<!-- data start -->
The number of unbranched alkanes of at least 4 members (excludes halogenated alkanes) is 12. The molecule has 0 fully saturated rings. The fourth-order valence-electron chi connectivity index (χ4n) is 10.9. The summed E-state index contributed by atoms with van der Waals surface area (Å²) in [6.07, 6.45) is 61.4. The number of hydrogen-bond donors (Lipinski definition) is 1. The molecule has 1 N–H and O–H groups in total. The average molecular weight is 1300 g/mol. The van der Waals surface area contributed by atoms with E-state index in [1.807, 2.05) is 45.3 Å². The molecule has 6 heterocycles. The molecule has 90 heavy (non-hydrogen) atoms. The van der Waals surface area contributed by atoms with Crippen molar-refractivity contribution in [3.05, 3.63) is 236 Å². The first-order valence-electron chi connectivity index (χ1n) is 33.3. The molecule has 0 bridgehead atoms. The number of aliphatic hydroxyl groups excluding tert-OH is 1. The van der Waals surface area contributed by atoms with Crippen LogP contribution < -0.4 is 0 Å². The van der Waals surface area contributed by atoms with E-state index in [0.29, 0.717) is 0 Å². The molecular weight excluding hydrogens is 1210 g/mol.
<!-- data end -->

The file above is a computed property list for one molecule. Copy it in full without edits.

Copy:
The number of unbranched alkanes of at least 4 members (excludes halogenated alkanes) is 12. The molecule has 0 fully saturated rings. The fourth-order valence-electron chi connectivity index (χ4n) is 10.9. The summed E-state index contributed by atoms with van der Waals surface area (Å²) in [6.07, 6.45) is 61.4. The number of hydrogen-bond donors (Lipinski definition) is 1. The molecule has 1 N–H and O–H groups in total. The average molecular weight is 1300 g/mol. The van der Waals surface area contributed by atoms with E-state index in [1.807, 2.05) is 45.3 Å². The molecule has 6 heterocycles. The molecule has 90 heavy (non-hydrogen) atoms. The van der Waals surface area contributed by atoms with Crippen molar-refractivity contribution in [3.05, 3.63) is 236 Å². The first-order valence-electron chi connectivity index (χ1n) is 33.3. The molecule has 0 bridgehead atoms. The number of aliphatic hydroxyl groups excluding tert-OH is 1. The van der Waals surface area contributed by atoms with Crippen LogP contribution < -0.4 is 0 Å². The van der Waals surface area contributed by atoms with E-state index in [0.29, 0.717) is 0 Å². The molecular weight excluding hydrogens is 1210 g/mol.